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Gravestone of Edward Gray in Plymouth cemetery

In other spelling news

Gray’s Beach Park is named for Edward Gray, who arrived in Plymoth Colony in the 1642 and eventually became one of the the richest men around. He owned land along what later became Kingston’s shoreline, including as this notable land record,  the site of  Kingston’s little beach.

And we know it’s Gray’s with an A, because, yes, it’s carved in stone.

Gravestone of Edward Gray in Plymouth cemetery

This is Old Burial Hill in Plymouth, and Gray’s is one of the oldest marked stones there. The more legible of the two markers is actually a sign pointing to the original stone, which appears to be  in some kind of protective frame.  The related page on Find-a-Grave has some good modern close ups of the actual stone.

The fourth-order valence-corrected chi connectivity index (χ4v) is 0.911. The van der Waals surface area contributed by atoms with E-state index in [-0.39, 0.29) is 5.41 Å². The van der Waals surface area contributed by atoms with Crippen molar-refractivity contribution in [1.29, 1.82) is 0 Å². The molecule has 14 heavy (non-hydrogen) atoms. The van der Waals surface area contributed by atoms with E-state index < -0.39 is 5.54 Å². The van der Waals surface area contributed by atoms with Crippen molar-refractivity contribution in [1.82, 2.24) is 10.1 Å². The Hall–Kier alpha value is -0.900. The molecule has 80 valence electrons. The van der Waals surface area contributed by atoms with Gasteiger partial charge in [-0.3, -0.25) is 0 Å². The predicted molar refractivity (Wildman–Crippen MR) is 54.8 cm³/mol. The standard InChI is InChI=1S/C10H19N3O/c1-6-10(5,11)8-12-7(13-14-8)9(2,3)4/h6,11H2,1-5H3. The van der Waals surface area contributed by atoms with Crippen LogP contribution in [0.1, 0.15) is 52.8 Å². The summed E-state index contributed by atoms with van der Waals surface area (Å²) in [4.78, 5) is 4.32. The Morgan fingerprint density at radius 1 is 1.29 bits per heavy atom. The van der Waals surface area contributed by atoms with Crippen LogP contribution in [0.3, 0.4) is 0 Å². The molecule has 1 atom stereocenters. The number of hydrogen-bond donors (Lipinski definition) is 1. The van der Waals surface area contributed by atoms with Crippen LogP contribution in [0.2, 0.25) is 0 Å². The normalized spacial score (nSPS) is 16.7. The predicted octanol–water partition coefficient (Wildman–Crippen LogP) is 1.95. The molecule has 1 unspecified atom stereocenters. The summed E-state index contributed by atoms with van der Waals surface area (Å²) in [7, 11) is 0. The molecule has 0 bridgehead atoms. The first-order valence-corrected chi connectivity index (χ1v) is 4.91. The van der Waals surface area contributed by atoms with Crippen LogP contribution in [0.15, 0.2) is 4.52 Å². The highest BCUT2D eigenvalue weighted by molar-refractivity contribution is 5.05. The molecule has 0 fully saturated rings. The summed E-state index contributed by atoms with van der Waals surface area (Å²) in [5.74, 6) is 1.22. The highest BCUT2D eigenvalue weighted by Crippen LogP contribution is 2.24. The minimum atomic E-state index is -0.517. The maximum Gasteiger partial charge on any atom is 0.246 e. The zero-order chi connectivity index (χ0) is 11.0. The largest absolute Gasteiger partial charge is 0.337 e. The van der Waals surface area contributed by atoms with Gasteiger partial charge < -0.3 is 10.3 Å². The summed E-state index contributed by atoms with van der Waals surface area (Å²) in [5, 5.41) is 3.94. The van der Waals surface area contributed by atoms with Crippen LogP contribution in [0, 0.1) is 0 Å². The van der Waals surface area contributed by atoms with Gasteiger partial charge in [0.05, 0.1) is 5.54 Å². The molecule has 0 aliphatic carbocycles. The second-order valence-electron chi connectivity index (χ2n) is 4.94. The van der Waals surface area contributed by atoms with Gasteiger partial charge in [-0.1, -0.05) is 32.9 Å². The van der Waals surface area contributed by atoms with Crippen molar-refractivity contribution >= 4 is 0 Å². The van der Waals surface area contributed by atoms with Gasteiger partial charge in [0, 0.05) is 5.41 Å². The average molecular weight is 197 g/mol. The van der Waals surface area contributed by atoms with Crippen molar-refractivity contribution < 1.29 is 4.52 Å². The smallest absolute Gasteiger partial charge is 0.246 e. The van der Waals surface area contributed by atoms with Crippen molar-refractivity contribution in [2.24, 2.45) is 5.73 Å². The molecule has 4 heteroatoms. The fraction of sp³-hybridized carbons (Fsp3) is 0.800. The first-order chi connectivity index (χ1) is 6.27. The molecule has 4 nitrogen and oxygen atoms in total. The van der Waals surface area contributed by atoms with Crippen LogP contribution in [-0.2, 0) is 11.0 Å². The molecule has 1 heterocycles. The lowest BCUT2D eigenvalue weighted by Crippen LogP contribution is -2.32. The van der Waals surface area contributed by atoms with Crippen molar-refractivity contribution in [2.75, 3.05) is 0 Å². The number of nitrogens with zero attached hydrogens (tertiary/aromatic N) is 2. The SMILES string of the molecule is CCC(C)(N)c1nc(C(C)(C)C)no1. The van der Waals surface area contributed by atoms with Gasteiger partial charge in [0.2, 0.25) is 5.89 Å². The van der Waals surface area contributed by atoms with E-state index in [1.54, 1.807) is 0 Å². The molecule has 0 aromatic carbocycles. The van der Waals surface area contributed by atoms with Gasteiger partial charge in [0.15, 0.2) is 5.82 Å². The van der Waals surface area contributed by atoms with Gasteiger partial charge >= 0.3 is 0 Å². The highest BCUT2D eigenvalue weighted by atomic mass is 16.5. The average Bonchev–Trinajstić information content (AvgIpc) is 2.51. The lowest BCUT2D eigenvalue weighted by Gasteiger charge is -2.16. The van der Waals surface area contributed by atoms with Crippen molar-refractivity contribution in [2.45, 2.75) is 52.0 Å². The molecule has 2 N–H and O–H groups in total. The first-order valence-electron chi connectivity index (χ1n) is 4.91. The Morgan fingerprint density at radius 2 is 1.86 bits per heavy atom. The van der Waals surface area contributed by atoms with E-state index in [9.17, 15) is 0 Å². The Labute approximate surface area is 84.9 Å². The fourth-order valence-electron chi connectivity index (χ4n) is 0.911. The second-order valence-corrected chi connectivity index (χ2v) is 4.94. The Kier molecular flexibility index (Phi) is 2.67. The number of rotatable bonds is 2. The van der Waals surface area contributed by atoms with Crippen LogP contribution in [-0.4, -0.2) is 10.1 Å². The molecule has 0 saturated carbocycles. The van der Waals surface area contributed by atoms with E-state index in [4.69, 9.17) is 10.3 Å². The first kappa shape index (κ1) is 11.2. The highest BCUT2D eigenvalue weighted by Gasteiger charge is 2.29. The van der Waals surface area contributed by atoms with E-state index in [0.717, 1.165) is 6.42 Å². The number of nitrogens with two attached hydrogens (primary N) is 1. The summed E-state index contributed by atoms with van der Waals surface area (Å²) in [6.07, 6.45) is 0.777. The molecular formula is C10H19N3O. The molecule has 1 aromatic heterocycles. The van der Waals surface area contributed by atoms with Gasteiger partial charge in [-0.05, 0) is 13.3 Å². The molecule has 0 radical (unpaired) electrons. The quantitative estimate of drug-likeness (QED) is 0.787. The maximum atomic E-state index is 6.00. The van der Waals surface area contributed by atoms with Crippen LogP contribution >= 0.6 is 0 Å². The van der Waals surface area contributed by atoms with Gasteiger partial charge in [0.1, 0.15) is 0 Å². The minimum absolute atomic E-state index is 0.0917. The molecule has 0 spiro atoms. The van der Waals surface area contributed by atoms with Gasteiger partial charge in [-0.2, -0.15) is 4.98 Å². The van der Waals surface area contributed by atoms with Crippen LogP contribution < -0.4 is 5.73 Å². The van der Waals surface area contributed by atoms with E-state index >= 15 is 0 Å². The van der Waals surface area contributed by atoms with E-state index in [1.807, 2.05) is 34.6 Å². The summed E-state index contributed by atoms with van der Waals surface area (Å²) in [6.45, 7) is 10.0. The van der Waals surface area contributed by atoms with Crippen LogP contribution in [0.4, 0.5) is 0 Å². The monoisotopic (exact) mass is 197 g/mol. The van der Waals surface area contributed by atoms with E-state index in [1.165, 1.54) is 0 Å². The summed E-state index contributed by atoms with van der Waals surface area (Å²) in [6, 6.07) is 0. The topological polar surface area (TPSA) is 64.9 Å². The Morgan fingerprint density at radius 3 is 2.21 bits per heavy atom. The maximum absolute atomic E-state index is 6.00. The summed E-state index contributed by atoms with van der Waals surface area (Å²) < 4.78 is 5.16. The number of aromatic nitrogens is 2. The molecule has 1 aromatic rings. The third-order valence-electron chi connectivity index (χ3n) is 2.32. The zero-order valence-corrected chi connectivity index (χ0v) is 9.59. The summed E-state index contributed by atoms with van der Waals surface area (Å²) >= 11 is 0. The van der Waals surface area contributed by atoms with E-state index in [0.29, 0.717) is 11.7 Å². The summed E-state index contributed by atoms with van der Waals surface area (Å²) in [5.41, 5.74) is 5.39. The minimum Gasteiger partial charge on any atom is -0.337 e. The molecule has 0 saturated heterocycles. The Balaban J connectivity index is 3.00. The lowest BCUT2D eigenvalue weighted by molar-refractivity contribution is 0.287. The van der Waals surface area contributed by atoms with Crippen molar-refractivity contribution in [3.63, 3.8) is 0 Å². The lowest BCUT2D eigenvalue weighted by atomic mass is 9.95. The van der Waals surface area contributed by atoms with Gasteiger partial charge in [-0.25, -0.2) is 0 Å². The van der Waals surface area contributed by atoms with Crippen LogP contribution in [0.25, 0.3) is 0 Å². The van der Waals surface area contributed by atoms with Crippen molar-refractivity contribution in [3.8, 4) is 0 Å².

Source: The Jones River Village Historical Society Lantern Slide Collection IC4, series “The Pilgrim Story, Plymouth” 90 slides copyright A. S. Burbank, circa 1920.

A New Way to Check Out! – meeScan

MeeScan is a self-checkout service that works by utilizing your smartphone or tablet’s mobile technology along with the library’s WiFi network.  Unlike conventional self-checkout stations, with meeScan, library patrons can check-out their items from anywhere in the library using their smartphone or tablet.

Available for download on iOS, Android, and Blackberry platforms, meeScan is user friendly and simple to set up.  There’s no need to wait in line at the circulation desk – patrons can check out items in the privacy of their own devices, on their own time, from anywhere in the library.  In addition to a quicker, simpler, and more private check-out experience, meeScan will help you keep track of your checkouts and stay green by sending you an email receipt for every transaction.

To find out more about meeScan, visit meescan.com or stop by the Kingston Public Library to see how it works in person!